6. Just had a mini holiday by looking at your photo’s. They are so poetically shot. I’m completely in love with the close up of the old woman and the sawa’s!

    • Great reply, thank you. I really find solace in photographs, and like you mention, I can lose myself in a set of photos ~ just like a mini-vacation. Also, love the description of my photos being “poetically shot”…one of the nicest compliments I could imagine. Cheers!

  7. Spectacular pictures, Randall. They remind me a lot of places I’ve visited in northern Vietnam. I particularly like the picture of the houses with the rice terraces curling round them. I’ve only been to one corner of one province in China, but would love to go back and see more.

    • Yes, I too noticed some of the similarities between Yunnan/Guilin and the southwest part of China and with Northern Vietnam, Laos, Cambodia with some of your shots of SE Asia. There is so much to see in China/SE Asia…and your work in SE Asia has really brought out the culture/way-of-life of the people.

    • One thing in life I have come to realize is being in the right place at the right time, with the right attitude (and camera) and good things will happen. 🙂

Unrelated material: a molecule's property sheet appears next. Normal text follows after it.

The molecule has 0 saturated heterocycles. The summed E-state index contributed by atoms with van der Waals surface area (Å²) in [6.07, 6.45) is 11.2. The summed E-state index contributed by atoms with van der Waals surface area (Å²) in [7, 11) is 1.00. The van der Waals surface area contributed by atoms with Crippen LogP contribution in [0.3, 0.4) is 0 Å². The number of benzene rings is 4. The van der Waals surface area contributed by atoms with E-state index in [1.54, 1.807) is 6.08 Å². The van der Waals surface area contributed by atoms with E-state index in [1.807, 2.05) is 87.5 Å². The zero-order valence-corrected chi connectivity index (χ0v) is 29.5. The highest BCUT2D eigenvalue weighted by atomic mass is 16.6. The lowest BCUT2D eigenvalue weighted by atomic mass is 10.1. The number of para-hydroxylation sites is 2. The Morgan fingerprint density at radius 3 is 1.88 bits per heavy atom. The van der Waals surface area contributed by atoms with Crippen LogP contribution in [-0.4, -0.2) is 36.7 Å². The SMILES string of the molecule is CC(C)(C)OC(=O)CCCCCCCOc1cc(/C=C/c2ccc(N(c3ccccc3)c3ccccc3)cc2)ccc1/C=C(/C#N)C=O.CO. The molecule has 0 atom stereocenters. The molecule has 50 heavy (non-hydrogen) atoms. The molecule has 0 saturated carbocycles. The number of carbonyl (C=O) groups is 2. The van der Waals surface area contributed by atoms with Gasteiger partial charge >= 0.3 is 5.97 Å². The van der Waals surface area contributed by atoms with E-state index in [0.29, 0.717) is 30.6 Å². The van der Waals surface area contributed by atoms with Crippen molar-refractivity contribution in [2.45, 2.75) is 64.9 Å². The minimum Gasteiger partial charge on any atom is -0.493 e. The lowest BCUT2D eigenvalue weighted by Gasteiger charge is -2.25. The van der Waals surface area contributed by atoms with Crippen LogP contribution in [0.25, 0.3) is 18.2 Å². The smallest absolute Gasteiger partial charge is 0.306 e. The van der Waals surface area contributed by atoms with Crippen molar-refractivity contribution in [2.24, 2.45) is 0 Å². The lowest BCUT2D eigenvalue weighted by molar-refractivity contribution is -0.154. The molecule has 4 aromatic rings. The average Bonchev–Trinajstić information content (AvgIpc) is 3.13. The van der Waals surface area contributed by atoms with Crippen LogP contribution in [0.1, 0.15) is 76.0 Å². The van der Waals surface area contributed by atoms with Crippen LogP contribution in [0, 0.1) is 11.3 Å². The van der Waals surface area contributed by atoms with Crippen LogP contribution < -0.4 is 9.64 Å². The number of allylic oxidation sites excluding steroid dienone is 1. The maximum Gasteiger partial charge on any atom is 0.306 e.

8. Thanks for letting me camp out in your blog for a little while today. I had a great time and tried to leave my campsite as good as when I arrived. I’ll be back!

  9. Pingback: Dào (Dao, Tao) – the Way | Leadership By Virtue

  10. Reblogged this on closetoeighty and commented:
    I am glad to introduce to my followers another post of my friend Randall Collis. Each of his posts is a combination of poetic philosophy with poetic photograpjy. Here is a short quote from this post: “Every crisis brings stress and danger and … it also provides opportunity.” Thank you, Dalo!

  11. What a great blog! I traveled through Guilin while on an adventure in China and loved the scenery and people! I also visited Longshen which was very mysterious and enchanting! Thanks for sharing those photos and bringing back some of my favourite memories

    • Isn’t is just one of those enchanting places? Nothing like photos to return someone back to a good memory, I think that is why I enjoy both viewing and shooting. Cheers.